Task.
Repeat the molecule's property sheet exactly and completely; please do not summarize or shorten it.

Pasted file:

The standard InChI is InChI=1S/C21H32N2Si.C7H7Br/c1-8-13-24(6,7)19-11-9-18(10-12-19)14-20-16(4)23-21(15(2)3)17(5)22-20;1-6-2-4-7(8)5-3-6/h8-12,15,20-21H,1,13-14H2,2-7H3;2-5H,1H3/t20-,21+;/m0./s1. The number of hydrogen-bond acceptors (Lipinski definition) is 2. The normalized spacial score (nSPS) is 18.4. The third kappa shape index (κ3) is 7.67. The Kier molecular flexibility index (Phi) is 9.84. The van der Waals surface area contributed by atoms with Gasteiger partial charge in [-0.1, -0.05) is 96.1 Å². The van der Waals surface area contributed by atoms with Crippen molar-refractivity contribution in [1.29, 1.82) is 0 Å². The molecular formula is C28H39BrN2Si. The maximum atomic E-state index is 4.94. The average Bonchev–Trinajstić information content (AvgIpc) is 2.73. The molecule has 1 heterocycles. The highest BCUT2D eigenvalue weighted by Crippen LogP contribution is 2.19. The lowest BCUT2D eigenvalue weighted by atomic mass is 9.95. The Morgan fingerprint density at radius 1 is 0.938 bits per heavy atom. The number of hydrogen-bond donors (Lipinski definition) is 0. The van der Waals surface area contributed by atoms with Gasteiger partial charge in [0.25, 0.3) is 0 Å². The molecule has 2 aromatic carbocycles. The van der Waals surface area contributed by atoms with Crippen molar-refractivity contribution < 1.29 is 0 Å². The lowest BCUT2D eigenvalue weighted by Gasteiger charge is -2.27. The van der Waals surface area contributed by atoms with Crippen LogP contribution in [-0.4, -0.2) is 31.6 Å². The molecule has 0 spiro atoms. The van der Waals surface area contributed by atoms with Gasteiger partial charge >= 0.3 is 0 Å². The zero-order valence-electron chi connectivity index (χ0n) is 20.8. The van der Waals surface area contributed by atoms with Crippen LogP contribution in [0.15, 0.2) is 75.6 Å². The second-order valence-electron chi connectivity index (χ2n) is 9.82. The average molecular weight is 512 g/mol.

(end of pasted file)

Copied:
The standard InChI is InChI=1S/C21H32N2Si.C7H7Br/c1-8-13-24(6,7)19-11-9-18(10-12-19)14-20-16(4)23-21(15(2)3)17(5)22-20;1-6-2-4-7(8)5-3-6/h8-12,15,20-21H,1,13-14H2,2-7H3;2-5H,1H3/t20-,21+;/m0./s1. The number of hydrogen-bond acceptors (Lipinski definition) is 2. The normalized spacial score (nSPS) is 18.4. The third kappa shape index (κ3) is 7.67. The Kier molecular flexibility index (Phi) is 9.84. The van der Waals surface area contributed by atoms with Gasteiger partial charge in [-0.1, -0.05) is 96.1 Å². The van der Waals surface area contributed by atoms with Crippen molar-refractivity contribution in [1.29, 1.82) is 0 Å². The molecular formula is C28H39BrN2Si. The maximum atomic E-state index is 4.94. The average Bonchev–Trinajstić information content (AvgIpc) is 2.73. The molecule has 1 heterocycles. The highest BCUT2D eigenvalue weighted by Crippen LogP contribution is 2.19. The lowest BCUT2D eigenvalue weighted by atomic mass is 9.95. The Morgan fingerprint density at radius 1 is 0.938 bits per heavy atom. The number of hydrogen-bond donors (Lipinski definition) is 0. The van der Waals surface area contributed by atoms with Gasteiger partial charge in [0.25, 0.3) is 0 Å². The molecule has 2 aromatic carbocycles. The van der Waals surface area contributed by atoms with Crippen molar-refractivity contribution < 1.29 is 0 Å². The lowest BCUT2D eigenvalue weighted by Gasteiger charge is -2.27. The van der Waals surface area contributed by atoms with Crippen LogP contribution in [-0.4, -0.2) is 31.6 Å². The molecule has 0 spiro atoms. The van der Waals surface area contributed by atoms with Gasteiger partial charge >= 0.3 is 0 Å². The zero-order valence-electron chi connectivity index (χ0n) is 20.8. The van der Waals surface area contributed by atoms with Crippen LogP contribution in [0.15, 0.2) is 75.6 Å². The second-order valence-electron chi connectivity index (χ2n) is 9.82. The average molecular weight is 512 g/mol.